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Vijay proves his doubters and critics wrong

His Masters champions dinner had ended late Sunday night, with Vijay Singh, the Augusta National Golf Club's newest green jacket wearer, sharing stories with club chairman Hootie Johnson and chairman emeritus Jack Stephens.

The next day of Singh's now-changed life had begun in earnest.

Singh spent the next hour involved with sit-down interviews inside the clubhouse. ESPN's Jimmy Roberts. CNN's Jim Huber. The Golf Channel's Scott Van Pelt. Fox Sports News and Sports Illustrated, too. CBS This Morning would come early Monday.

The Vijay Singh story would be told and re-told, of how a man from the South Pacific archipelago of Fiji finally believed himself capable of winning golf's granddaddy event and his first green jacket.

It was now 11 p.m. Sunday, and Augusta National was empty, save for a few Pinkerton security guards and the Singh clan. Wife Ardena Seth and International Management Group agent Clarke Jones had cell phones pressed to their ears, each trying to organise the next couple of chaotic days.

Singh, who had risen at 5:45 a.m. Sunday to exercise and complete his suspended third round, had fatigue in his eyes. His son Qass Seth had almost fallen asleep during his father's victory press conference, and now, he was ready to return to their Sheraton hotel room.

The long day would soon be over, and the Singhs would return to their home in Ponte Vedra Beach, Fla., on Monday. Qass, 9, will return to the third grade today, no doubt with a note from dad saying ``Please excuse my son for missing class Monday as we were travelling and celebrating my Masters championship.''

He will travel to Hilton Head, S.C., this morning to prepare for the PGA Tour's next event, the MCI Classic at Harbour Town. No rest for the weary Singh, among golf's weekly grinders.

On Sunday night, Singh had his green jacket on when the family and his coach posed for pictures. It was time to go, so Singh grabbed his enormous Cleveland Golf bag from his locker and slung the clubs over his right shoulder without removing the jacket. He grabbed three bags of Footjoy shoes and started walking down the pavement to get his courtesy Cadillac, parked around the corner from the driving range.

Singh and Jones walked side by side as they reached Augusta National's caddie stand. A crescent moon provided the night's light.

The next voice heard was Singh's.

``Kiss my ass, everybody,'' he said, piercing through the night, to no one in particular.

The green jacket was his. That fact could not be altered. And now Singh had a message to send to a press corps that had never been in his corner, to the Asian Tour golfer who accused him of cheating in 1985, an accusation that Singh denies but still expelled him from competition, and to his countless number of doubters and ill-wishers.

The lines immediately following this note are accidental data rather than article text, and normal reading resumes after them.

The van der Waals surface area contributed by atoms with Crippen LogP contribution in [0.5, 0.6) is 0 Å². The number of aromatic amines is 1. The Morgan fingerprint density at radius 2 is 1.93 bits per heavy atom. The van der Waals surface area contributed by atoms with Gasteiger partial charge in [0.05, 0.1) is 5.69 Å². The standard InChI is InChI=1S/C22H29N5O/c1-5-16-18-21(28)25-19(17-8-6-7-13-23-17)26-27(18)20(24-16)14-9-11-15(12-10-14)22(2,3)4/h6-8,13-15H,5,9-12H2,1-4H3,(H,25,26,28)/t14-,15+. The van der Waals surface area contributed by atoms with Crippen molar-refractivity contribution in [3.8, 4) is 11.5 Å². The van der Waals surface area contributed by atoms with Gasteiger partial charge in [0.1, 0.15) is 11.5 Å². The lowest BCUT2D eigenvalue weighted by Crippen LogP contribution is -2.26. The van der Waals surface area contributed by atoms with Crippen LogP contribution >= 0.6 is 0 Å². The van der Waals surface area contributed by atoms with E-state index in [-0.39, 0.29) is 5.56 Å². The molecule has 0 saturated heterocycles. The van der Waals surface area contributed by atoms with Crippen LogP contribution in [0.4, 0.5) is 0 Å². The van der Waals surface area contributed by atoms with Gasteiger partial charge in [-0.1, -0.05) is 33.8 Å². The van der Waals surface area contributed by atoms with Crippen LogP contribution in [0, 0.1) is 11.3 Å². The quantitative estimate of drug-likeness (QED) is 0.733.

He sent it earlier with a putting stroke that holed every putt of significance Sunday to thwart charging efforts of Ernie Els, David Duval and Tiger Woods. And now, in the dim of night, he threw one more salvo.

Know this about Singh: He has never been among golf's most huggable figures. His close friends on tour describe him as hard-working, self-reliant and quite cocky. He remembers names and holds grudges. His favourite pastime, other than making driving range volunteers cancel dinner plans, is proving people wrong.

Inside the locker room Sunday night, he asked if anyone knew Paul Davis, the WRDW-Channel 12 sports director. Davis had predicted, on the air, a Singh collapse Sunday.

``Tell Paul Davis this from me: `Ha ha ha,''' Singh said. ``Nothing else.''

That Singh would remember what a local sportscaster would say almost 24 hours earlier before starting the most important round of golf of his 37-year-old life shows a bit of his on-the-edge relationship with the media.

Yet after winning Sunday, Singh was positively giddy, calling it ``the greatest feeling'' he's ever felt.

As Augusta National members escorted him to the Butler Cabin for the post-tournament CBS ceremony, Singh asked a member, ``Do I get to play here now?''

``It's good to know what my rights and privileges are now, that's why I asked,'' Singh said. ``It won't be so much for me, but whether I can get other friends here. I'd like to know what I can do.''

What Singh will do in the short-term is keep playing golf. He played in 29 events in 1999, and his start in Hilton Head will be his 11th in 15 weeks.

And as he advanced to No. 5 in the world rankings, Singh, the winner of two of the past six majors, talked of adding to his '98 PGA Championship this summer. Could there be talk of a Grand Slam?

The U.S. Open will be held at Pebble Beach in June, where Singh finished tied for second to Woods in February. At the U.S. Open in Pinehurst, he tied for third.

St. Andrews, the site of the British Open in July, is where Singh tied for sixth when it was held there last, in 1995.

And when the PGA Championship returns to Valhalla in Louisville, Ky., Singh may draw on his tie for fifth there in 1996.

``All this will do is boost my confidence more,'' Singh said. ``My record at the venues is pretty good, so we'll see. I'm the only one that can win the grand slam.''

Masters Coverage begins here

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